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Enerdrive DC2DC review

There are a couple of big brand names in the low voltage energy world that are very well known, and respected. Enerdrive is one, along with Redarc, Victron, Safiery, Renogy and DCS. If you have gear from any of these places, chances are you’ve gotten a decent product. In this post though, we take a look at the Enerdrive DC2DC, and how its performed for us.

As usual, this is our product, and came with our second hand Lifestyle Reconn R2, so there’s no freebies or bias involved. 

Enerdrive DC2DC

The Enerdrive DC2DC in our Reconn R2 hybrid

Our Enerdrive DC2DC 40 amp

Our camper trailer runs the 40 amp Enerdrive unit, which was installed from new by Lifestyle, and is now just over 2 years old. We’ve had the camper trailer for more than a year, and for the first part of our ownership, only part of the Enerdrive unit was working.

It wasn’t until we headed down south where it was overcast for a number of days that I realised the unit wasn’t taking charge from the Anderson on our vehicle. After a bit of digging around, we found a circuit breaker had popped, which Lifestyle had wired in front of the DC2DC. They’d used a 40 amp unit too, which clearly wasn’t large enough, and according to the Enerdrive requirements, isn’t even needed.

Despite turning the charge rate down it kept popping, and we had a real struggle to keep the batteries healthy on this trip. However, I diverge; none of this was the fault of the Enerdrive unit, only the installation.

My auto electrician removed the circuit breaker, and its worked perfectly ever since.

Reconn R2 wiring

We had some external circuit breaker issues, but its been resolved

What’s good about the Enerdrive DC2DC?

It’s made by Enerdrive

As mentioned above, Enerdrive gear is good quality, and is highly respected by most people in the game. The quality is good, the customer service is good and the availability is also at the level it needs to be.

It will handle a variety of voltages

These will do both 12 and 24v battery banks, but will also take up to 45V, which means you have the possibility of running a 24V panel, or even a panel from your house (if its under 45v) into the DCDC.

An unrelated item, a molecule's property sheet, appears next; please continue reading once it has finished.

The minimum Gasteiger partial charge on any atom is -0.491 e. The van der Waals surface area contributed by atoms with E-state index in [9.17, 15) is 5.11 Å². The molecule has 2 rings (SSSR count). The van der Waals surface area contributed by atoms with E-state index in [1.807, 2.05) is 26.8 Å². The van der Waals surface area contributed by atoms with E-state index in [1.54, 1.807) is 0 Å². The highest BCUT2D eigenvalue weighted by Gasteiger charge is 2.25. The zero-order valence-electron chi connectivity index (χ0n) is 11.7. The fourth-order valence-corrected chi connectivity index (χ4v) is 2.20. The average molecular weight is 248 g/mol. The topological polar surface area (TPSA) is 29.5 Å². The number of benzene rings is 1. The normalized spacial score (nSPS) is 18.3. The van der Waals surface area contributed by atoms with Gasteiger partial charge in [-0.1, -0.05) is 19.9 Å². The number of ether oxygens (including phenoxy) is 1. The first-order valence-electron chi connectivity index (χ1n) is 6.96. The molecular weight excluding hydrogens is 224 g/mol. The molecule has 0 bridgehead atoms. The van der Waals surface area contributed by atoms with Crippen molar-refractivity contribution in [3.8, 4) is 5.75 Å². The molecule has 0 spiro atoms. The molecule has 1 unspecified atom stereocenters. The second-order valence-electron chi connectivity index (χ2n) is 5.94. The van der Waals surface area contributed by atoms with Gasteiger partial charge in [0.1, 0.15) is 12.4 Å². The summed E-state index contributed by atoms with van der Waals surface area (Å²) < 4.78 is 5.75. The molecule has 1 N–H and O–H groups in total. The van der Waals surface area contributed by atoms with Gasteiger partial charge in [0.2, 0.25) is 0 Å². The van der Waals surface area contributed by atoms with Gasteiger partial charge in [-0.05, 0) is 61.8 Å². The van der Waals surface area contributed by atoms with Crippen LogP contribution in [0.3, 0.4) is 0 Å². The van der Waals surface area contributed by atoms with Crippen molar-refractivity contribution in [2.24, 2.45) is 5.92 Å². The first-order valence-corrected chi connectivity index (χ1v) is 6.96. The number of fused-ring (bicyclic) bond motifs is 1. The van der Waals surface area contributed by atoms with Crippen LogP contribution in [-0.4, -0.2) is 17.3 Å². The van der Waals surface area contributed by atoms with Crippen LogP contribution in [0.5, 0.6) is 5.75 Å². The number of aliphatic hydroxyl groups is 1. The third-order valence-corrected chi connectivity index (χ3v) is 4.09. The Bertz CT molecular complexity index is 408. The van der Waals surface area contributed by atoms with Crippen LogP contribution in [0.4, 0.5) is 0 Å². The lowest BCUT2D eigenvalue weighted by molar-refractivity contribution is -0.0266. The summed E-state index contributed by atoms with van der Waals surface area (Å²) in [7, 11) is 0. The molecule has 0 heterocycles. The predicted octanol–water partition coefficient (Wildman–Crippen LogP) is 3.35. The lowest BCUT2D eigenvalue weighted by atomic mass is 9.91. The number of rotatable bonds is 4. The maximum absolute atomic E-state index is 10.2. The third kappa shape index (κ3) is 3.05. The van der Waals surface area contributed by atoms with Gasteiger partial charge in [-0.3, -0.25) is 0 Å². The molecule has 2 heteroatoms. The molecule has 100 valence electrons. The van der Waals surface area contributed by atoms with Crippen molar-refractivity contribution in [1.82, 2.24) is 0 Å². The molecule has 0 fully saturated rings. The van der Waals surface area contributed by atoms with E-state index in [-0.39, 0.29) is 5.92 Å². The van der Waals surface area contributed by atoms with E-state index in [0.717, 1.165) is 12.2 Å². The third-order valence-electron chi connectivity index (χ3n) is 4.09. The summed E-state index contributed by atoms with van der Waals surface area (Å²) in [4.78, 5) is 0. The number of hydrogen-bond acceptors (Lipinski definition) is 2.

It’s lithium compatible

These are also lithium compatible, which like it or not, is the future for 12V and 24V battery installations. They are more expensive for sure, but they last much longer, have a significantly higher discharge ability, can be charged faster and weigh about half of a normal lead acid battery.

When our lead acid batteries die in the Reconn R2, we will be getting Lithium, and its nice to know I won’t have to do anything more than flick a setting over on the Enerdrive DC2DC.

Reconn R2

When it comes to upgrading batteries, we will be ready

It will do up to 600W of solar*

The DC2DC is good for up to 500W of solar, and an extra 100W if you want to overdrive the unit. If by chance you get the full 600W, it will just shave some of the power.

Now, depending on where your panels are, you may find that 600W of panels never generates enough to make the unit go into overdrive (for example, roof mounted panels are usually less efficient than portable ones).

Your solar capacity should be reflected by the battery size and type too. We wouldn’t be able to pump 600W of solar into our 240 amp hour of lead acid batteries without doing damage anyway, so there’s no point. If they were lithium though, its a different story.

Solar panels at Warroora

Running 570 watts of solar into our Enerdrive DC2DC at Warroora Station

Other things to know

The unit is large and can make some noise

These DCDC units are not the smallest on the market, and have a big fan that can make a fair chunk of noise. I can hear ours running inside the camper trailer if I stop when walking past, not that its ever been an issue.

It’s not waterproof

Unlike the Redarc BCDC units, which can be mounted in your engine bay and anywhere they are likely to get wet. I can’t find the exact IP rating, but I reckon you’d want to be careful of dust as well.

Enerdrive DC2DC cost

You can pick these up for around $400 – $450. Not the cheapest on the market, but certainly not the most expensive either.

Would we get another Enerdrive DC2DC?

I’m really pleased with the unit. Its solid, it works well, the manual is good, its easy to change settings and it just works. It’s certainly done much better than our Projecta DCDC in the Isuzu Dmax. Anything Enerdrive is going to be a decent purchase, in our books. 

Enerdrive DCDC

The Enerdrive DC2DC allows us to camp off grid for days on end

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